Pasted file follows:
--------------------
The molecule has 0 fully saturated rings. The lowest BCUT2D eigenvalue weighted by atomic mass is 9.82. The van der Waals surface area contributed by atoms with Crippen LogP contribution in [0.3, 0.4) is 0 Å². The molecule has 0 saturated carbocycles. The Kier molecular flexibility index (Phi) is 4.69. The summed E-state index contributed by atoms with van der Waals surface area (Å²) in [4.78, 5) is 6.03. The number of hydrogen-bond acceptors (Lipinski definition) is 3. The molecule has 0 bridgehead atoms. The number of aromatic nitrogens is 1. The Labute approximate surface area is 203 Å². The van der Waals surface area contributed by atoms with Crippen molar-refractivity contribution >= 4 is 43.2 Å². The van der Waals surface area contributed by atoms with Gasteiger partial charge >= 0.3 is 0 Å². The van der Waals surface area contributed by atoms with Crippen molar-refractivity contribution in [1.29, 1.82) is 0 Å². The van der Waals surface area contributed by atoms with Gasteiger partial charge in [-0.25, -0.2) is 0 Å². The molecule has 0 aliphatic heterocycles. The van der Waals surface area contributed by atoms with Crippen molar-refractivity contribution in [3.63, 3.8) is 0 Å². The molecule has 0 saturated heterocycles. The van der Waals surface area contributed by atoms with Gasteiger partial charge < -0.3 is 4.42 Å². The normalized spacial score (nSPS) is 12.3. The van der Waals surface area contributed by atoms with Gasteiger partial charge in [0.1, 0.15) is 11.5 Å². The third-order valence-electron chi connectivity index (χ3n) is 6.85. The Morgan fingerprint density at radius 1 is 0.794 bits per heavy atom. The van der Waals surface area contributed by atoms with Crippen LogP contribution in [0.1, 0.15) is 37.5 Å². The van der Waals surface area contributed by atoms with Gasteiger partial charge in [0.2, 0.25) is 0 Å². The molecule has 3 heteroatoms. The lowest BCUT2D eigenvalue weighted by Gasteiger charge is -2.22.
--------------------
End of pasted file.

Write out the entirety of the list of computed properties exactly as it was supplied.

The molecule has 0 fully saturated rings. The lowest BCUT2D eigenvalue weighted by atomic mass is 9.82. The van der Waals surface area contributed by atoms with Crippen LogP contribution in [0.3, 0.4) is 0 Å². The molecule has 0 saturated carbocycles. The Kier molecular flexibility index (Phi) is 4.69. The summed E-state index contributed by atoms with van der Waals surface area (Å²) in [4.78, 5) is 6.03. The number of hydrogen-bond acceptors (Lipinski definition) is 3. The molecule has 0 bridgehead atoms. The number of aromatic nitrogens is 1. The Labute approximate surface area is 203 Å². The van der Waals surface area contributed by atoms with Crippen molar-refractivity contribution >= 4 is 43.2 Å². The van der Waals surface area contributed by atoms with Gasteiger partial charge >= 0.3 is 0 Å². The van der Waals surface area contributed by atoms with Crippen molar-refractivity contribution in [1.29, 1.82) is 0 Å². The van der Waals surface area contributed by atoms with Gasteiger partial charge in [-0.25, -0.2) is 0 Å². The molecule has 0 aliphatic heterocycles. The van der Waals surface area contributed by atoms with Crippen molar-refractivity contribution in [3.63, 3.8) is 0 Å². The molecule has 0 saturated heterocycles. The van der Waals surface area contributed by atoms with Gasteiger partial charge < -0.3 is 4.42 Å². The normalized spacial score (nSPS) is 12.3. The van der Waals surface area contributed by atoms with Gasteiger partial charge in [0.1, 0.15) is 11.5 Å². The third-order valence-electron chi connectivity index (χ3n) is 6.85. The Morgan fingerprint density at radius 1 is 0.794 bits per heavy atom. The van der Waals surface area contributed by atoms with Crippen LogP contribution in [0.1, 0.15) is 37.5 Å². The van der Waals surface area contributed by atoms with Gasteiger partial charge in [0.2, 0.25) is 0 Å². The molecule has 3 heteroatoms. The lowest BCUT2D eigenvalue weighted by Gasteiger charge is -2.22.